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In Re Bristene B v. Abraham G.

New York Supreme Court Appellate Division, First Department


January 24, 2013

IN RE BRISTENE B., COMMISSIONER OF SOCIAL SERVICE, ASSIGNOR-RESPONDENT,
v.
ABRAHAM G., RESPONDENT-APPELLANT.

Matter of Bristene B.

Published by New York State Law Reporting Bureau pursuant to Judiciary Law § 431.

This opinion is uncorrected and subject to revision before publication in the Official Reports.

Decided on January 24, 2013 Tom, J.P., Saxe, Moskowitz, Abdus-Salaam, Gische, JJ.

Order, Family Court, New York County (Rhoda J. Cohen, J.), entered on or about March 27, 2012, denying appellant's objection to the December 20, 2011 decision of the Support Magistrate, which, upon appellant's default, and following an inquest, entered an order of filiation finding that appellant is the father of the subject child, and a child support order, unanimously affirmed, without costs.

The record supports the court's finding that the presumption of legitimacy was overcome based on the mother's testimony that she was divorced from her former husband three years before the child's birth, and that she was in an exclusive sexual relationship with appellant in the relevant period before the child's birth. The court's determination that this testimony was "credible" is entitled to great weight and is supported by the record (see Matter of Benjamin L., 9 AD3d 153, 155 [1st Dept 2004]).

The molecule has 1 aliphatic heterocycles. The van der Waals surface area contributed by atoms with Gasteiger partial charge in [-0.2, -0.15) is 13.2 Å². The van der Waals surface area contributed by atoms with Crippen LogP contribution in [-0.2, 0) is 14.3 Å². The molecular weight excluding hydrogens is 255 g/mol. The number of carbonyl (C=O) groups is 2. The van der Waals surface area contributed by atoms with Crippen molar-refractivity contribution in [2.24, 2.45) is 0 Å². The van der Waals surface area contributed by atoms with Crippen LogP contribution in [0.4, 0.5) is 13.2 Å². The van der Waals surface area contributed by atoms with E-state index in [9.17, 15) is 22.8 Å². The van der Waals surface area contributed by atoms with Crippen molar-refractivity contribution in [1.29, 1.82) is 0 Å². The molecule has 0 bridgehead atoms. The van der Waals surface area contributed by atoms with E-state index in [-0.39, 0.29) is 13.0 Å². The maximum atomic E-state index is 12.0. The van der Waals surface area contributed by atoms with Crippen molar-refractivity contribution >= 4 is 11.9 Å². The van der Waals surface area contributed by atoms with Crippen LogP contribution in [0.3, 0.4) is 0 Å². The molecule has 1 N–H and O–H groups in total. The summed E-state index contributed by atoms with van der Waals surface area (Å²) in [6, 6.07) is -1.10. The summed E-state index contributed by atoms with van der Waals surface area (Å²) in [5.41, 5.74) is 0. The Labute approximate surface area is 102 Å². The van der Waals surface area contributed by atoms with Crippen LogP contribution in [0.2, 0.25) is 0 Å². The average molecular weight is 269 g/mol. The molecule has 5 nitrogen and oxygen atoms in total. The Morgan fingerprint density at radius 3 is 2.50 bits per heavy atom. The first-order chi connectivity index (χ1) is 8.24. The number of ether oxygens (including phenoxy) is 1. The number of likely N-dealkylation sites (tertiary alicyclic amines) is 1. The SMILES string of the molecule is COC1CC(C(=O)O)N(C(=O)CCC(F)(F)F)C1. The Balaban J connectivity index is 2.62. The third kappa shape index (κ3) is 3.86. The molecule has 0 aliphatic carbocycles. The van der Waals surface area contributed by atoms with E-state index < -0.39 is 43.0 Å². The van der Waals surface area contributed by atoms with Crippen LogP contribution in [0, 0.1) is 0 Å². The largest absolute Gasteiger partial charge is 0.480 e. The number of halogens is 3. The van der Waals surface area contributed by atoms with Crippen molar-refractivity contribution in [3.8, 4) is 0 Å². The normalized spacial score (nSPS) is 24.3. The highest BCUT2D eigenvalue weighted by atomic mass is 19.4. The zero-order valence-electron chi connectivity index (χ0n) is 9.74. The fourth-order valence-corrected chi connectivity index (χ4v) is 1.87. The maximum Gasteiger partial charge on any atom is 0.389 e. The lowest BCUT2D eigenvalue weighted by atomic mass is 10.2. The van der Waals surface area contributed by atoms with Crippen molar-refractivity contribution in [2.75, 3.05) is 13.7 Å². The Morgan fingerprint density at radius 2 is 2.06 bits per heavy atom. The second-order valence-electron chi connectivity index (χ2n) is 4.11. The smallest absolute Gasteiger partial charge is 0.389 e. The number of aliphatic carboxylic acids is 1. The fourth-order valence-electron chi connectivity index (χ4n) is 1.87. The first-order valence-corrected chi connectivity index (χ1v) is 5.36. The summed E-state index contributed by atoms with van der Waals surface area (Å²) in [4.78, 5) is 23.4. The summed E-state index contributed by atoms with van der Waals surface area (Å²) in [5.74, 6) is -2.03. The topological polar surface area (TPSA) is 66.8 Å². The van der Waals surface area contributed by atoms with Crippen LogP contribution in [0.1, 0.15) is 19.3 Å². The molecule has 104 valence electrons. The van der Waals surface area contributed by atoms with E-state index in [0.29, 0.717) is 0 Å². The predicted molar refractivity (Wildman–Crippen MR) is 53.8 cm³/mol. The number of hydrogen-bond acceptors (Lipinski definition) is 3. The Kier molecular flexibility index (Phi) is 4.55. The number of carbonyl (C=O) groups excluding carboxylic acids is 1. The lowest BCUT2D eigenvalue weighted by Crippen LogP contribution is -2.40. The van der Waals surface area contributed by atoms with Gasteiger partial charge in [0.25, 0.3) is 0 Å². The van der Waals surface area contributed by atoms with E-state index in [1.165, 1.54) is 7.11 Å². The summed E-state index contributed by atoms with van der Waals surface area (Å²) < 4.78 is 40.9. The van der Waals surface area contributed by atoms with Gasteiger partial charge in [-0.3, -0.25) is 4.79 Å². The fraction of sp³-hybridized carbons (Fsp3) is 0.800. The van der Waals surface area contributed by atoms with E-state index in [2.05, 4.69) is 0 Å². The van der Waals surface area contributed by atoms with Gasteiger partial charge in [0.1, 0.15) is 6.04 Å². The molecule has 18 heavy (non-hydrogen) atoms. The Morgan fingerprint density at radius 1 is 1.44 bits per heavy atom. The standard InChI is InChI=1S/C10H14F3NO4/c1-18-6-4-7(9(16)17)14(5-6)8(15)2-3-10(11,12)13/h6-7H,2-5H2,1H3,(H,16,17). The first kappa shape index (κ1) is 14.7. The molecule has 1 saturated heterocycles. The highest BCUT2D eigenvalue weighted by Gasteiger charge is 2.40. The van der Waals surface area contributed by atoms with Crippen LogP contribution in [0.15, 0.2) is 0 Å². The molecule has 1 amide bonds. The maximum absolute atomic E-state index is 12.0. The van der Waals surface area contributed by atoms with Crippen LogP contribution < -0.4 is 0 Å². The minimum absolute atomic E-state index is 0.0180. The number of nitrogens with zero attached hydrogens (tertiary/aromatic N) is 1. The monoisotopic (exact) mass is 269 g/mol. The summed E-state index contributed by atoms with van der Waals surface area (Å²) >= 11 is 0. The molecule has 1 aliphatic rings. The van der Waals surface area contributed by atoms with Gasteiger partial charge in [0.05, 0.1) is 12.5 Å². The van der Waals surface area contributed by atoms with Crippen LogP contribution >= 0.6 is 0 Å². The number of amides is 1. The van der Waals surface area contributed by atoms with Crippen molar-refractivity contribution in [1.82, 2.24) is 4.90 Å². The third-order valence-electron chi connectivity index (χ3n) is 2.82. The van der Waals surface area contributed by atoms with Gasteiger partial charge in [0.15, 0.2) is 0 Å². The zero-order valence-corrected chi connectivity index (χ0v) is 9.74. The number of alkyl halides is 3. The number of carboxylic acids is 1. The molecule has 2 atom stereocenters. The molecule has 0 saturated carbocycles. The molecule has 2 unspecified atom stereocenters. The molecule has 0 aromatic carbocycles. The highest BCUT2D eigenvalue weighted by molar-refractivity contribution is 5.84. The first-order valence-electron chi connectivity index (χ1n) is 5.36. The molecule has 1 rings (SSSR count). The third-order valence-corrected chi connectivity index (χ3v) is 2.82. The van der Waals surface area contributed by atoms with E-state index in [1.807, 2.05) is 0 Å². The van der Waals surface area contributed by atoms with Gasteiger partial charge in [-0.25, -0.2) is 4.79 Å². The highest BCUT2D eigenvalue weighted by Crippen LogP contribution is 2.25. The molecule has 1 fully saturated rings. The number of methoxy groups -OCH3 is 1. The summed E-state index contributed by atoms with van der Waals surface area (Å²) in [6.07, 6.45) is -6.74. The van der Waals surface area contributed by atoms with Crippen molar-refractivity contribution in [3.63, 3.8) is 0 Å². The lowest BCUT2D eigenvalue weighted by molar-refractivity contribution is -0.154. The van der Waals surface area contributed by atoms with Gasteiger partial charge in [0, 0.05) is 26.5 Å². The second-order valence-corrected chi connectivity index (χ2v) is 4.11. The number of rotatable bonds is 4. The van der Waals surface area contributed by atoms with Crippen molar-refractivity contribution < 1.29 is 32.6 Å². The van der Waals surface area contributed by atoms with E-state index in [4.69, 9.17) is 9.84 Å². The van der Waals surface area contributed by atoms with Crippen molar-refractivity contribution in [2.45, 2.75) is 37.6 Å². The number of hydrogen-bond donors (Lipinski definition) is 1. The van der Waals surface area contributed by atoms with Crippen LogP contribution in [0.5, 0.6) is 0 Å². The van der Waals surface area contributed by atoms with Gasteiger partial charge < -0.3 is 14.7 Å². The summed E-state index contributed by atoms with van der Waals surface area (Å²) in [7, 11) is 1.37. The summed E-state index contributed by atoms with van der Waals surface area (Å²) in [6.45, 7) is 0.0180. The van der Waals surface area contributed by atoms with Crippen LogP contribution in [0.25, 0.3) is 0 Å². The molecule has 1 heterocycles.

Appellant may not appeal the equitable estoppel finding against him because he defaulted in appearing on the date the hearing was scheduled, after having failed to appear on the prior court date and after being warned that the court would proceed with or without him on the adjourn date (see Matter of Anita L. v Damon N., 54 AD3d 630, 631 [1st Dept 2008]).

Even if we were to consider the matter on the merits, the evidence supported the finding that it was in the best interests of the child to deny appellant's request for a DNA test because the child believed that appellant was her father, she called him "Daddy," he sent her gifts, cards and letters, introduced her to others as his daughter, visited her and she visited his family. No evidence was presented that another man was the child's father.

THIS CONSTITUTES THE DECISION AND ORDER OF THE SUPREME COURT, APPELLATE DIVISION, FIRST DEPARTMENT.

ENTERED: JANUARY 24, 2013

CLERK

20130124

© 1992-2013 VersusLaw Inc.



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